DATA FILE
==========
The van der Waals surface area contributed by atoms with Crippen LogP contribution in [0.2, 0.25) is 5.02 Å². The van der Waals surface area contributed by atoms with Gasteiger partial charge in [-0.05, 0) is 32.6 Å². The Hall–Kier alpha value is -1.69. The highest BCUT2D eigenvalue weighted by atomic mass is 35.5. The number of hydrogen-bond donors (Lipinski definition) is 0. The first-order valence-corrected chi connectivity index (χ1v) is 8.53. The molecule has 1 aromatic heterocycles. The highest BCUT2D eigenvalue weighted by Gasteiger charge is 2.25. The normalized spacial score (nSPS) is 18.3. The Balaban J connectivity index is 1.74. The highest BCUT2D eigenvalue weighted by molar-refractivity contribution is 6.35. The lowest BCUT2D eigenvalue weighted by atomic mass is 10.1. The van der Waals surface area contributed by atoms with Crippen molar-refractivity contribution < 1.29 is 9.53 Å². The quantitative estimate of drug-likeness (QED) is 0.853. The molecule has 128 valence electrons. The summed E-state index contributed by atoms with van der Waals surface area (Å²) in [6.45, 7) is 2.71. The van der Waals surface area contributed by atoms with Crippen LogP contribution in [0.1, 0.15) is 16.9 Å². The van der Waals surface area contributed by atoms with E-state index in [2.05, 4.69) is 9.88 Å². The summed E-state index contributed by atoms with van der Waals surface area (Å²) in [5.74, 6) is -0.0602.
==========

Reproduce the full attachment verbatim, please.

The van der Waals surface area contributed by atoms with Crippen LogP contribution in [0.2, 0.25) is 5.02 Å². The van der Waals surface area contributed by atoms with Gasteiger partial charge in [-0.05, 0) is 32.6 Å². The Hall–Kier alpha value is -1.69. The highest BCUT2D eigenvalue weighted by atomic mass is 35.5. The number of hydrogen-bond donors (Lipinski definition) is 0. The first-order valence-corrected chi connectivity index (χ1v) is 8.53. The molecule has 1 aromatic heterocycles. The highest BCUT2D eigenvalue weighted by Gasteiger charge is 2.25. The normalized spacial score (nSPS) is 18.3. The Balaban J connectivity index is 1.74. The highest BCUT2D eigenvalue weighted by molar-refractivity contribution is 6.35. The lowest BCUT2D eigenvalue weighted by atomic mass is 10.1. The van der Waals surface area contributed by atoms with Crippen molar-refractivity contribution < 1.29 is 9.53 Å². The quantitative estimate of drug-likeness (QED) is 0.853. The molecule has 128 valence electrons. The summed E-state index contributed by atoms with van der Waals surface area (Å²) in [6.45, 7) is 2.71. The van der Waals surface area contributed by atoms with Crippen LogP contribution in [0.1, 0.15) is 16.9 Å². The van der Waals surface area contributed by atoms with E-state index in [2.05, 4.69) is 9.88 Å². The summed E-state index contributed by atoms with van der Waals surface area (Å²) in [5.74, 6) is -0.0602.